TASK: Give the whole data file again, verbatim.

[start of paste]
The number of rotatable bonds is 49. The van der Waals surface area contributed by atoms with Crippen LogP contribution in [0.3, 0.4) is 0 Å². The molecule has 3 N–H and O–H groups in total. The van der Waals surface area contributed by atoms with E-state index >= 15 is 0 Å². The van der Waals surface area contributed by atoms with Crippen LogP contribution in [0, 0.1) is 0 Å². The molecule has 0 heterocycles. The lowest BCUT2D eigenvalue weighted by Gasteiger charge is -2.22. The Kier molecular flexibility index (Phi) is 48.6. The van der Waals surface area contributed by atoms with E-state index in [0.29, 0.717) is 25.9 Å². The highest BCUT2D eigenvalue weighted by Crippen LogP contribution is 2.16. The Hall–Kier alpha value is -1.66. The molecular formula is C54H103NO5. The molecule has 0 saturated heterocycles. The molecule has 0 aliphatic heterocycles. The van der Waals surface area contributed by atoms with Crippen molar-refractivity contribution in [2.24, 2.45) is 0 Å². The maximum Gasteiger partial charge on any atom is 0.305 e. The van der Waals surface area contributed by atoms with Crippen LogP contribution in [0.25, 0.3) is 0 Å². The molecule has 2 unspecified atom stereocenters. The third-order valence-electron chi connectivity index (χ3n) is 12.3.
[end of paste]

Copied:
The number of rotatable bonds is 49. The van der Waals surface area contributed by atoms with Crippen LogP contribution in [0.3, 0.4) is 0 Å². The molecule has 3 N–H and O–H groups in total. The van der Waals surface area contributed by atoms with E-state index >= 15 is 0 Å². The van der Waals surface area contributed by atoms with Crippen LogP contribution in [0, 0.1) is 0 Å². The molecule has 0 heterocycles. The lowest BCUT2D eigenvalue weighted by Gasteiger charge is -2.22. The Kier molecular flexibility index (Phi) is 48.6. The van der Waals surface area contributed by atoms with E-state index in [0.29, 0.717) is 25.9 Å². The highest BCUT2D eigenvalue weighted by Crippen LogP contribution is 2.16. The Hall–Kier alpha value is -1.66. The molecular formula is C54H103NO5. The molecule has 0 saturated heterocycles. The molecule has 0 aliphatic heterocycles. The van der Waals surface area contributed by atoms with Crippen molar-refractivity contribution in [2.24, 2.45) is 0 Å². The maximum Gasteiger partial charge on any atom is 0.305 e. The van der Waals surface area contributed by atoms with Crippen LogP contribution in [0.25, 0.3) is 0 Å². The molecule has 2 unspecified atom stereocenters. The third-order valence-electron chi connectivity index (χ3n) is 12.3.